The purpose of this blog is to help both new and established players understand the importance of Concert Pitch, especially if you are teaching. We have seen a huge increase in people believing that if a piano makes a sound then it must be OK for playing in any setting. It can be easy to assume that if the piano is functioning, it is at the correct standard. This is not always true.
What Is A440?
In 1936 the American Standards Association recommended that the A above middle C be tuned to 440 Hz. This standard was taken up by the International Organization for Standardization in 1955 (reaffirmed by them in 1975) as ISO 16.
Why Does A440 Matter?
With A440 being the musical pitch standard, it allows other instruments and vocalists to be in harmony with each other more easily when playing together. This is not the only reason as to why it is important to use A440.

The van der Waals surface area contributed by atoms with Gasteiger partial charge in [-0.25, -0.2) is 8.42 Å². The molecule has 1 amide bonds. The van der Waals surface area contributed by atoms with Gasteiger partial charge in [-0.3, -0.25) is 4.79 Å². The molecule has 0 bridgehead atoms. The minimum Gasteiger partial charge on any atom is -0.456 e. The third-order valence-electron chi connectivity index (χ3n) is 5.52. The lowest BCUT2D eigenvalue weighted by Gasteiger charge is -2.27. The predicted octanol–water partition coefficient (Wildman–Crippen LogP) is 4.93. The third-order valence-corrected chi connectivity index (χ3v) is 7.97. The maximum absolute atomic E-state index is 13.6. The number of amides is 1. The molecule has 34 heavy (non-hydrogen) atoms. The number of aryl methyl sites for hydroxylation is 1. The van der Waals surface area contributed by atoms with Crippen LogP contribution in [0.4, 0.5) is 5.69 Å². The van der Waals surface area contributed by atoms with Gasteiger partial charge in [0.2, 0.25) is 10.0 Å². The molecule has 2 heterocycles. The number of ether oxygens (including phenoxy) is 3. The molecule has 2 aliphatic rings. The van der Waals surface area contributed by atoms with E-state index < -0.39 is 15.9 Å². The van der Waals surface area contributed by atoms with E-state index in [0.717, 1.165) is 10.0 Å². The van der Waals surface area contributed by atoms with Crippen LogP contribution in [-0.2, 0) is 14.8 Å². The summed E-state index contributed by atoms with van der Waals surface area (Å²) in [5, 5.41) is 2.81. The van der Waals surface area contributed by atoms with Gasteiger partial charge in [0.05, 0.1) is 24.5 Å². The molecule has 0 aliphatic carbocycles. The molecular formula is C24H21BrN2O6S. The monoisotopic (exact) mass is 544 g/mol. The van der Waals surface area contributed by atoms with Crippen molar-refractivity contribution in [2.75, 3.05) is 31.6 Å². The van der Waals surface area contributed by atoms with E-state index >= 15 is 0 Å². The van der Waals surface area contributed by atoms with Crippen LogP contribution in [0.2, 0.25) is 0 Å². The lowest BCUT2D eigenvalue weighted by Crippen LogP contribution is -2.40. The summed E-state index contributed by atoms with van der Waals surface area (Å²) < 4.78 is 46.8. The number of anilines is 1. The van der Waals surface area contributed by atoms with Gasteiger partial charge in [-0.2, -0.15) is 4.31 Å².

When teaching, it is essential that all new players are taught to this standard. If the piano is a half tone flat for example, note D after Middle C will be heard as C Sharp/D Flat. This means that the player is getting the wrong impression of pitch and how each note should sound. If a new player develops like this without knowing what is happening then they will be surprised when they try to play their pieces on a piano that is correct, causing them to have an incorrect impression of music and it’s correct pitch and in some cases may cause a young player to fall out of love with music.
Always ask your tuner to tune your piano to A440. In some cases, a piano may be a full or half tone flat. If the player is happy with the piano as it is then your tuner will tune it as it is found – this is OK for established musicians in some cases but more generally, people who have a deep family connection to an instrument will choose to have the piano tuned as it is found as the pianos age and a lack of upkeep over many years may not allow it to achieve the A440 standard anymore.